Intervales offers an example of both the potential of and gathering threats to the rain forest. Surrounded by endless expanses of unproductive pastureland that was once lush forest, the park is a budding ecotourism center where a local cooperative runs a hotel and restaurant for visitors. Park officials work with settlements on the park's outskirts to demonstrate how the park's declared multiuse areas can be managed for a variety of income-producing pursuits.
A recent species census undertaken in Intervales by Brazilian and Spanish biologists left the participants pleasantly surprised. "We found that, considering how fragmented the forest is, this piece of it is in pretty good shape," says Katia Pisciotta, a zoologist with So Paulo's Forest Foundation. Most "indicator species" that give an idea of an ecosystem's health were found in unexpectedly good numbers.
All of which does not mean this small gem of a park is safe. Part of it lies over a limestone deposit coveted by a nearby cement company. It also has several palm tree species that are the source of succulent - and top-dollar - hearts of palm.
"Unfortunately hearts of palm has become all the rage in So Paulo restaurants," says Ms. Pisciotta. Poor farmers sneak into the park and chop down 10-to-20-year-old palm trees solely for the tender heart found at the top.
Such experiences are convincing conservationists that the rain forest will always be threatened unless locals are convinced the forest is of benefit to them.
More profitable than pastureland
Understanding this, Conservation International recently completed an "economic assessment" study of intact sections of the Atlantic Forest in southern Bahia State. The area had long been preserved owing to the presence of environmentally friendly cocoa plantations, which require canopy tree cover. But, when cocoa prices collapsed in the early 1990s, cocoa farmers began looking at other income sources, including logging and converting forest to pastureland.
The CI assessment found that logging had an initial high return, followed by little income. Converting forest to pastureland was even less profitable, and it involved high up-front investment.
The best sustained return came from ecotourism development, the assessment found. CI proceeded to work with local landowners to develop a canopy tree walkway that is already demonstrating the income potential of conservation.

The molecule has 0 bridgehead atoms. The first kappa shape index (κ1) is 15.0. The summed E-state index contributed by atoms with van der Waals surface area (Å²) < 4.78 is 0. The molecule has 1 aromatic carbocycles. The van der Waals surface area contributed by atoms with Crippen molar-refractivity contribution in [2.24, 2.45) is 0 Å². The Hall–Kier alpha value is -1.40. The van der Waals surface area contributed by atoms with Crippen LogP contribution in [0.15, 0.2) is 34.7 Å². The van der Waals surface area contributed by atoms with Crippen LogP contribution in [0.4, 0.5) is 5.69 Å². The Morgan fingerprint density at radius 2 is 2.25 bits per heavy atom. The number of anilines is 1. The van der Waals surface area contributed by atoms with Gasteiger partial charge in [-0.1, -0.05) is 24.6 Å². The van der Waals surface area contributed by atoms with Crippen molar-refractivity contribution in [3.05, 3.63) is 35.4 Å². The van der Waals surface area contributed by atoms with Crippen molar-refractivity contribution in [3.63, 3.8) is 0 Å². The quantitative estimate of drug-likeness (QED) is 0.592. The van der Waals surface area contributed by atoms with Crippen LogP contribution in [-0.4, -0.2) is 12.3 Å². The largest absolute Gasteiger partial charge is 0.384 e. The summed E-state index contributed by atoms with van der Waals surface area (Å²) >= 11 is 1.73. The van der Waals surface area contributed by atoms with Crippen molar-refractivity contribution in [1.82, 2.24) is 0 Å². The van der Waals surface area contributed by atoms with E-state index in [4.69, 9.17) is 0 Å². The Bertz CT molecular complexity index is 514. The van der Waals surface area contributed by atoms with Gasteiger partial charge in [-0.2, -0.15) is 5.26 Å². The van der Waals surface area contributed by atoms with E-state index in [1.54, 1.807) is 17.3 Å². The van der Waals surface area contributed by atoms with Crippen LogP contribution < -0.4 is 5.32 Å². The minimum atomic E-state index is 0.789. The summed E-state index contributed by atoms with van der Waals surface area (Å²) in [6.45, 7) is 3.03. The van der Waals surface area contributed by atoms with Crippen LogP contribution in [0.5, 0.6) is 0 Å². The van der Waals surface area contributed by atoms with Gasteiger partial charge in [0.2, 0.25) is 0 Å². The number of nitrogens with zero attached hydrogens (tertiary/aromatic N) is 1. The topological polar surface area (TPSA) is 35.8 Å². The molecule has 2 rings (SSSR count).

"Our findings in the Atlantic [Forest] can also serve for the Amazon, where deforestation is slower but still a threat to important species diversity," says CI's Mr. Bowles.
Yet, as promising as such projects may be, the Atlantic is still a rain forest under intense threat. Earlier this year SOS Mata Atlntica - working with satellite data furnished by Brazil's National Space Research Institute - found that deforestation had slowed in the 1990-95 period, but it was still proceeding at a rate to eliminate the forest within 50 years. The organization also found that Rio de Janeiro State is the current "champion" of Atlantic Forest deforestation - a distinction akin to landing on Hollywood's worst-dressed list.
"The Atlantic rain forest has never had the focus of attention in Rio de Janeiro [State] that it has in So Paulo and other places, and that disregard is now showing," says Rogerio Rocco, a longtime environmental activist in the state of Rio. Now director of environmental law enforcement in Niteroi, a bayside city with magnificent views of the city of Rio, Mr. Rocco says the SOS deforestation "award" has spurred on environmentalists: A state conference in March will draw up an action plan for Rio's remaining Atlantic Forest.
"Part of the problem is that the Atlantic is a coastal forest where development pressures are high, and part of it is that existing laws to protect what's left aren't enforced," says Rocco. "These are problems facing rain forests everywhere."